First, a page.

Ed Sanders

For other uses, see Ed Sanders (disambiguation).
Ed Sanders

Ed Sanders in 2012
Born Edward Sanders
(1939-08-17) August 17, 1939
Kansas City, Missouri, United States
Residence Woodstock, New York
Nationality American
Education New York University
Occupation Poet, author, publisher, social activist, environmentalist, musician
Years active 1958–present
Known for The Fugs
Poem from Jail, City Lights Books, 1963
Woodstock Journal
Spouse(s) Miriam Sanders
Awards Guggenheim Fellowship, National Endowment for the Arts Fellowship, American Book Award, Foundation for Contemporary Arts Grants to Artists Award

Edward "Ed" Sanders (born August 17, 1939) is an American poet, singer, social activist, environmentalist, author, publisher and longtime member of the band The Fugs. He has been called a bridge between the Beat and Hippie generations.[1] Sanders is considered to have been active and "present at the counterculture's creation."[2]


Sanders was born in Kansas City, Missouri. He dropped out of the University of Missouri in 1958 and hitchhiked to New York City's Greenwich Village to attend New York University. He graduated in 1964, with a degree in Greek.

Sanders wrote his first notable poem, "Poem from Jail", on toilet paper in his cell after being jailed for protesting the launch of nuclear submarines armed with nuclear missiles in 1961. In 1962, he founded the avant-garde journal Fuck You/A Magazine of the Arts. Sanders opened the Peace Eye Bookstore at 383 East Tenth Street in what was then the Lower East Side; the store became a gathering place for bohemians, writers and radicals. On January 1, 1966, police raided Peace Eye Bookstore[3] and charged Sanders with obscenity, charges he fended off with the aid of the ACLU. Notoriety generated by the case led to his appearance on the February 17, 1967 cover of Life Magazine, which proclaimed him "a leader of New York's Other Culture."[4]

In late 1964, Sanders founded The Fugs with Tuli Kupferberg. The band broke up in 1969 and reformed in 1984. On October 21, 1967, on the National Mobilization Committee to End the War in Vietnam's March on the Pentagon, Sanders helped The Fugs and the San Francisco Diggers in an attempt to "exorcise" The Pentagon.[5] In 1968, he signed the "Writers and Editors War Tax Protest" pledge, vowing to refuse tax payments in protest against the Vietnam War.[6]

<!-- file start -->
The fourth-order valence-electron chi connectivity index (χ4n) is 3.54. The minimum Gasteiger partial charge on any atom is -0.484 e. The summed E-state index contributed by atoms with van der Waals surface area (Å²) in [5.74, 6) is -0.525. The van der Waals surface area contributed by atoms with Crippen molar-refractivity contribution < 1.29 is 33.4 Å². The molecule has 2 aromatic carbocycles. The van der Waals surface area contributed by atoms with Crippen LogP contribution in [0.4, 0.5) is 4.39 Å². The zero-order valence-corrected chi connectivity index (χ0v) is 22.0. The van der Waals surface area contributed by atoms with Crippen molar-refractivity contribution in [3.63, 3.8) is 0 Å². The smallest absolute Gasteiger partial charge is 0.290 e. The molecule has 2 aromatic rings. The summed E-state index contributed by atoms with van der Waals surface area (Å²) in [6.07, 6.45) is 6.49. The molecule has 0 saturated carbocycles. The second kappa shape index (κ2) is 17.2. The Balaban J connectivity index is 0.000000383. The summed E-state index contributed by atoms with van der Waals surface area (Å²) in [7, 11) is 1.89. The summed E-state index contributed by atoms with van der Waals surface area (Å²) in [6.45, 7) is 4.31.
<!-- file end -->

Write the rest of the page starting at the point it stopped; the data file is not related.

In 1971, Sanders wrote The Family, a profile of the events leading up to the Tate-LaBianca murders. He attended the Manson group's murder trial, and spent time at their residence at the Spahn Movie Ranch. There have been two updated editions of The Family, the most recent in 2002.[7] The Process Church of the Final Judgement sued Sanders's U.S. publisher for defamation over a chapter linking them with Manson's activities. The case was settled by the publisher, who removed the disputed chapter from future editions. The Process Church then sued Sanders's British publisher, but lost the suit and were forced to pay the defendant's legal fees.[8]

Sanders is the founder of the Investigative Poetry movement. His 1976 manifesto Investigative Poetry, published by Lawrence Ferlinghetti’s City Lights Books, influenced investigative writing and poetry during the ensuing decades. In the 1990s, Sanders began utilizing the principles of Investigative Poetry to create a series of book-length poems on literary figures and American History. Among these works are Chekhov, 1968: A History in Verse, and The Poetry and Life of Allen Ginsberg. In 1998, Sanders began work on a 9-volume America, A History in Verse. The first five volumes, tracing the history of the 20th century, were published in a CD format with over 2,000 pages in length.

Sanders received a Guggenheim Fellowship in poetry in 1983, and a National Endowment for the Arts Fellowship in poetry in 1987. His Thirsting for Peace in a Raging Century, Selected Poems 1961–1985 won an American Book Award in 1988. He was chosen to deliver the Charles Olson Memorial Lectures at SUNY Buffalo in 1983. In 1997, he received a Writers Community residency sponsored by the YMCA National Writer's Voice through the Lila Wallace Readers Digest Fund.

In 1997 he was awarded a grant from the Foundation for Contemporary Arts Grants to Artists Award.[9] In 2000 and 2003 he was Writer-in-Residence at the New York State Writers Institute in Albany, New York.

Sanders lives in Woodstock, New York, where he publishes the online Woodstock Journal with his wife of over 47 years, the writer and painter Miriam R. Sanders.[10] He also invents musical instruments, including the Talking Tie, the microtonal Microlyre, and the Lisa Lyre, a musical contraption involving light-activated switches and a reproduction of Da Vinci's Mona Lisa.

Selected bibliography

Selected solo discography

Discography with the Fugs

See also


  1. http://www.furious.com/perfect/sanders.html
  2. Ratliff, Ben (2012-01-11). "Present at the Counterculture's Creation". nytimes.com. The New York Times Co. Retrieved 2014-05-06.
  3. "The History of the Fugs 1964–65". Retrieved June 6, 2011.
  4. "Life Magazine Cover February 17, 1967". Life Magazine. Retrieved June 6, 2011.
  5. Web article from americanheritage.com
  6. "Writers and Editors War Tax Protest" January 30, 1968 New York Post
  7. "The Family: Ed Sanders: 9781560253969: Amazon.com: Books". amazon.com. Retrieved August 1, 2015.
  8. Timothy Wyllie (2009). Love Sex Fear Death: The Inside Story of the Process Church of the Final Judgement. Feral House. ISBN 978-1-932595-37-6.
  9. "Individuals :: Foundation for Contemporary Arts". foundationforcontemporaryarts.org. Retrieved August 1, 2015.
  10. "Woodstock Journal". woodstockjournal.com. Retrieved August 1, 2015.

External links

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